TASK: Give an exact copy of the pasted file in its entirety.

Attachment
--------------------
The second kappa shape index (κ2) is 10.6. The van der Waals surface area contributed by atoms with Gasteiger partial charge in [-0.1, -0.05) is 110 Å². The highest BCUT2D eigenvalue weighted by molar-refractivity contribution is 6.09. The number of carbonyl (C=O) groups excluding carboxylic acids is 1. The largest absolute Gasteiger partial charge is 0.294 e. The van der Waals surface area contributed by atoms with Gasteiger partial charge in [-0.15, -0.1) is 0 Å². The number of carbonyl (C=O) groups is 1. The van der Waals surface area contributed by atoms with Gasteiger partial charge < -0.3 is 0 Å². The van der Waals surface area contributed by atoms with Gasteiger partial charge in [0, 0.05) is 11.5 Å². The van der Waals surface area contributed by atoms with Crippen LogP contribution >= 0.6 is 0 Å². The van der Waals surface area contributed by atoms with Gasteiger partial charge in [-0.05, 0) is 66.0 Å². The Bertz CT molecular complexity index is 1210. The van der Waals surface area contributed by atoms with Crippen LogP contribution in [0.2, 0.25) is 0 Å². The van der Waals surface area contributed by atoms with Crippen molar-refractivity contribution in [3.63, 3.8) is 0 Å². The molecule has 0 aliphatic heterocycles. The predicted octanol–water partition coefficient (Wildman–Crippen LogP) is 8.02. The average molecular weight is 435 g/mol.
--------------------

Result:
The second kappa shape index (κ2) is 10.6. The van der Waals surface area contributed by atoms with Gasteiger partial charge in [-0.1, -0.05) is 110 Å². The highest BCUT2D eigenvalue weighted by molar-refractivity contribution is 6.09. The number of carbonyl (C=O) groups excluding carboxylic acids is 1. The largest absolute Gasteiger partial charge is 0.294 e. The van der Waals surface area contributed by atoms with Gasteiger partial charge in [-0.15, -0.1) is 0 Å². The number of carbonyl (C=O) groups is 1. The van der Waals surface area contributed by atoms with Gasteiger partial charge < -0.3 is 0 Å². The van der Waals surface area contributed by atoms with Gasteiger partial charge in [0, 0.05) is 11.5 Å². The van der Waals surface area contributed by atoms with Crippen LogP contribution >= 0.6 is 0 Å². The van der Waals surface area contributed by atoms with Gasteiger partial charge in [-0.05, 0) is 66.0 Å². The Bertz CT molecular complexity index is 1210. The van der Waals surface area contributed by atoms with Crippen LogP contribution in [0.2, 0.25) is 0 Å². The van der Waals surface area contributed by atoms with Crippen molar-refractivity contribution in [3.63, 3.8) is 0 Å². The molecule has 0 aliphatic heterocycles. The predicted octanol–water partition coefficient (Wildman–Crippen LogP) is 8.02. The average molecular weight is 435 g/mol.